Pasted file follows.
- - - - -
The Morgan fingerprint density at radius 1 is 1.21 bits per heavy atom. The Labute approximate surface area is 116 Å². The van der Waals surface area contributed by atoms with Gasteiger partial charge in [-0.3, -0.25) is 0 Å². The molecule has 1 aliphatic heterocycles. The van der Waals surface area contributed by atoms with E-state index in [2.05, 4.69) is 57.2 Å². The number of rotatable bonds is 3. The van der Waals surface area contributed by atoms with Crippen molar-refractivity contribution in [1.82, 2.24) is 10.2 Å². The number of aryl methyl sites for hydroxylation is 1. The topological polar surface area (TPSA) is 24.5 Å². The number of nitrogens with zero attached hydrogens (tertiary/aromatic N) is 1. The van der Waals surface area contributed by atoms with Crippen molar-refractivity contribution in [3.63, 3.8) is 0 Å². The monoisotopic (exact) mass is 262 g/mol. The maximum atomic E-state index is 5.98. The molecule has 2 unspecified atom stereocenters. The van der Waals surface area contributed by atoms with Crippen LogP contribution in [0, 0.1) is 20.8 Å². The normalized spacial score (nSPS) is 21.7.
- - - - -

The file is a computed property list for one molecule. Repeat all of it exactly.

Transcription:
The Morgan fingerprint density at radius 1 is 1.21 bits per heavy atom. The Labute approximate surface area is 116 Å². The van der Waals surface area contributed by atoms with Gasteiger partial charge in [-0.3, -0.25) is 0 Å². The molecule has 1 aliphatic heterocycles. The van der Waals surface area contributed by atoms with E-state index in [2.05, 4.69) is 57.2 Å². The number of rotatable bonds is 3. The van der Waals surface area contributed by atoms with Crippen molar-refractivity contribution in [1.82, 2.24) is 10.2 Å². The number of aryl methyl sites for hydroxylation is 1. The topological polar surface area (TPSA) is 24.5 Å². The number of nitrogens with zero attached hydrogens (tertiary/aromatic N) is 1. The van der Waals surface area contributed by atoms with Crippen molar-refractivity contribution in [3.63, 3.8) is 0 Å². The monoisotopic (exact) mass is 262 g/mol. The maximum atomic E-state index is 5.98. The molecule has 2 unspecified atom stereocenters. The van der Waals surface area contributed by atoms with Crippen LogP contribution in [0, 0.1) is 20.8 Å². The normalized spacial score (nSPS) is 21.7.